Just because you are unable to work because of a medical condition doesn’t mean that you will qualify for disability benefits through the medical criteria as specified in the Blue Book. If you cannot meet the Blue Book criteria, you can qualify using a medical vocational allowance. The medical vocational allowance involves considering your age, your medical conditions, your symptoms, side effects, work history, transferrable skills, and educational background to determine if you are capable of working, and if so, what kind of work you can do.

Using a medical vocational allowance, you will need to have a residual functional capacity (RFC) completed by your treating physician. An RFC is a very detailed form. It specifies what you can and cannot do, and clearly indicates limitations and restrictions.

As an example, it may say that you must reposition yourself every hour or two, cannot stand longer than two consecutive hours, cannot lift more than 10 pounds, cannot bend and reach, is unable to squat, and that you need help when getting up from a seated position.

The RFC should give Disability Determination Services (DDS) a clear picture of your overall health and how your medical conditions affect your ability to work and function. If you can show that your ability to perform daily tasks is limited and that affects your ability to work and earn a living.

Through the overall picture of a medical vocational allowance, and then the RFC provided by your regular provider, you are much more likely to be able to get your claim approved. Basically, a medical vocational allowance helps the SSA see that your medical condition keeps you from performing any work duties that you qualify for, and that despite not medically qualifying by the Blue Book criteria, you still qualify.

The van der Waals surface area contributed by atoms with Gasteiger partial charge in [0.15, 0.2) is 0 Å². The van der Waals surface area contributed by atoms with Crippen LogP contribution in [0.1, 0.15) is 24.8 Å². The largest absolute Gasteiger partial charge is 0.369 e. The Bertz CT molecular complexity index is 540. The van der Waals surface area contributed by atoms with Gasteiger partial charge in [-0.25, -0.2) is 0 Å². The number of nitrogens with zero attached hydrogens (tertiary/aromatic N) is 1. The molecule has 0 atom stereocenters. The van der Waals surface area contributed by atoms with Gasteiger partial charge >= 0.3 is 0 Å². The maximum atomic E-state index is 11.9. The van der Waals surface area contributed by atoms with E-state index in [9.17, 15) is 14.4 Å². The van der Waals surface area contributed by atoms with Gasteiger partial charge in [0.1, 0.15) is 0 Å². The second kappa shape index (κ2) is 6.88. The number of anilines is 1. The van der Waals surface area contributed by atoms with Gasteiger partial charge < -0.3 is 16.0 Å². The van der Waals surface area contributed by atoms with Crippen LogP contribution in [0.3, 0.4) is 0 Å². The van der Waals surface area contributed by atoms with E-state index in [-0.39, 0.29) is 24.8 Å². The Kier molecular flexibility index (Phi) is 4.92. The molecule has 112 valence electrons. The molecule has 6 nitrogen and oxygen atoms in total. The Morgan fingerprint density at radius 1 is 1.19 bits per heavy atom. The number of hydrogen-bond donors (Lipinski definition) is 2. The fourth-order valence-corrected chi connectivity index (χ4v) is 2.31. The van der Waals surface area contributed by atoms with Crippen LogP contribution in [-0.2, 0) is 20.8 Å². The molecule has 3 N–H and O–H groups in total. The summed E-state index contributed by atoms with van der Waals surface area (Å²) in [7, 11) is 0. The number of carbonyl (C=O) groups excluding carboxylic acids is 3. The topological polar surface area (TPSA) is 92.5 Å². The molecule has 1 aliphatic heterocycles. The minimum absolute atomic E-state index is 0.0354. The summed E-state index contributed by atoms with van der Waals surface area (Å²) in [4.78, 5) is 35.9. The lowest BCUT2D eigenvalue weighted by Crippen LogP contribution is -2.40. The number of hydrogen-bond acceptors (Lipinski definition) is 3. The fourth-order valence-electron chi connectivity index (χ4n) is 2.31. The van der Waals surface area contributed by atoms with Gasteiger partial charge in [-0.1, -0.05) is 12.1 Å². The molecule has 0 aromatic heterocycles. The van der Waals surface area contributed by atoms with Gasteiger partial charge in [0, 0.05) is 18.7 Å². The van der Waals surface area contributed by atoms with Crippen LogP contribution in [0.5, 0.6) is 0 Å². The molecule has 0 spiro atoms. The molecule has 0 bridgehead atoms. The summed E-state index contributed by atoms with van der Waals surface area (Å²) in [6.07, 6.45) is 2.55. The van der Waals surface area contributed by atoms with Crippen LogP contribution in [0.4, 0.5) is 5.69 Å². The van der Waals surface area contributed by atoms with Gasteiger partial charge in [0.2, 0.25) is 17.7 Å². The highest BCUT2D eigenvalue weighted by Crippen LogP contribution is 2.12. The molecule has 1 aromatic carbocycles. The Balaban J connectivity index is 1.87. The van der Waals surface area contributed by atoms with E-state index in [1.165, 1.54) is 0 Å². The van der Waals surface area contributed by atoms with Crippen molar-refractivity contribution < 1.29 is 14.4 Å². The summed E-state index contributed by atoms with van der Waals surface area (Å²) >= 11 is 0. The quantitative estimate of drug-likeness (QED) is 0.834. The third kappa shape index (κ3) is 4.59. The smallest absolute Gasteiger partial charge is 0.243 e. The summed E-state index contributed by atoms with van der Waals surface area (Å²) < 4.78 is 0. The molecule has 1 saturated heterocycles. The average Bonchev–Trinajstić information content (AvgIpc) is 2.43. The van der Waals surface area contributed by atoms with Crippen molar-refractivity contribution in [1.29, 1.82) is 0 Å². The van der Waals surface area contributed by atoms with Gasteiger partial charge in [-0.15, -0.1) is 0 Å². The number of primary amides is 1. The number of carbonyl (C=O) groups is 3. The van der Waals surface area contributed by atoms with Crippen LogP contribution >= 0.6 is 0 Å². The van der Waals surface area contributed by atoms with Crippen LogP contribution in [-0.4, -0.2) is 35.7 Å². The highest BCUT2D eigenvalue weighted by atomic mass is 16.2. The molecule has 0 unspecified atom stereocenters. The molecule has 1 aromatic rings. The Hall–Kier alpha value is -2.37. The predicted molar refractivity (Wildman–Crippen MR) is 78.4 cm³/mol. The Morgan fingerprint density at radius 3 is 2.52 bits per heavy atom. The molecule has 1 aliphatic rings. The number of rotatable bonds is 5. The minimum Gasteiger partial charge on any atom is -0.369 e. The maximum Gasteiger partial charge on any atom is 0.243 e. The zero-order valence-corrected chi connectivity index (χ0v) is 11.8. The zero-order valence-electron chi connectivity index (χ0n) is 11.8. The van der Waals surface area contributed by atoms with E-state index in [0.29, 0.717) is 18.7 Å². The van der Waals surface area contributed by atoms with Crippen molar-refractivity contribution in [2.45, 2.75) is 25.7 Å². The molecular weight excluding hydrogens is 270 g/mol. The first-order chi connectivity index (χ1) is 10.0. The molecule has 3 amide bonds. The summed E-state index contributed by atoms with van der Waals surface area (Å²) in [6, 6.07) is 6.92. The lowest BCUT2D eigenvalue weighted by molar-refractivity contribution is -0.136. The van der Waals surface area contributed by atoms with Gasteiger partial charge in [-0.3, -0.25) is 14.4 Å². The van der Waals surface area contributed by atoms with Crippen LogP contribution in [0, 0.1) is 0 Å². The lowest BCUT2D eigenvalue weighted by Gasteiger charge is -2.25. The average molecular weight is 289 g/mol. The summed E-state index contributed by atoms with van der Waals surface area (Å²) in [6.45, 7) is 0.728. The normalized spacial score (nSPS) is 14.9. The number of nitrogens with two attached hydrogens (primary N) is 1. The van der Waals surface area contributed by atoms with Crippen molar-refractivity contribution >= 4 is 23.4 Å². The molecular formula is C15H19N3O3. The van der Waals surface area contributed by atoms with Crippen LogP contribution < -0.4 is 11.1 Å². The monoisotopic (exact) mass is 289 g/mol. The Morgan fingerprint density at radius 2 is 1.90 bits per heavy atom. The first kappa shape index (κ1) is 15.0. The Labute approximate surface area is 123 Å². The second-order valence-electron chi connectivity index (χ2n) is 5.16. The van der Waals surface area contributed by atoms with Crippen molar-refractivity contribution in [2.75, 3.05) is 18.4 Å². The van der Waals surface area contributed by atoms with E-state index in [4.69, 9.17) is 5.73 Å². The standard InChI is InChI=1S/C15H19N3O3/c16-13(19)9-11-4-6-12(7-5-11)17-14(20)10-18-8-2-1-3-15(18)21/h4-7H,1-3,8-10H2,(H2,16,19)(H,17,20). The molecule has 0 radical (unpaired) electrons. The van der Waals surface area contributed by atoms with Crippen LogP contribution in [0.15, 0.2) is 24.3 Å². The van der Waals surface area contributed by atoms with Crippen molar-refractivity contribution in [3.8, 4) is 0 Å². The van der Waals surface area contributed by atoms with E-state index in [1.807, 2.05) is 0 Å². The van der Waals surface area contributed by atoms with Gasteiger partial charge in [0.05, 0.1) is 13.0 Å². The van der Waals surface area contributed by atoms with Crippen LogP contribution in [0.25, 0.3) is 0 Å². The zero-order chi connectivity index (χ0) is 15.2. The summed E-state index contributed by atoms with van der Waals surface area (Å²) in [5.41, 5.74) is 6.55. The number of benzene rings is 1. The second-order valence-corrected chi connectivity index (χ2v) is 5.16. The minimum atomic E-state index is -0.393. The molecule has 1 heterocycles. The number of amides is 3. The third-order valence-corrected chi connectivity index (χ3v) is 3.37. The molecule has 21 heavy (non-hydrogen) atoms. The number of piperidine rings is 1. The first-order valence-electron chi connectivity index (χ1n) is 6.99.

How To Apply For Disability Benefits With A Spinal Condition

If you have a disabling spinal condition, you may be eligible to receive disability benefits. When you apply for disability benefits you will need to show that you have a disabling condition that will last for 12 months or longer or lead to death. There are three ways to apply for disability benefits. You can start your application online at the Social Security website, or by calling 1-800-772-1213 and speaking to a representative or by scheduling an appointment at your local SSA field office.

If you are applying for Supplemental Security Income (SSI), which is a needs-based disability program, you will need to submit the application at your local SSA field office. There are more than 1,300 field offices spread across the country. To apply for disability benefits, you will need to provide supporting documentation that shows your medical conditions and the severity of those problems.

You must provide detailed medical history information. That means that you should provide a detailed list that includes all the medical providers that you have sought treatment from. This list should include the name of the provider, the address and contact information for the provider, and the approximate dates of service when you received medical treatment from that provider.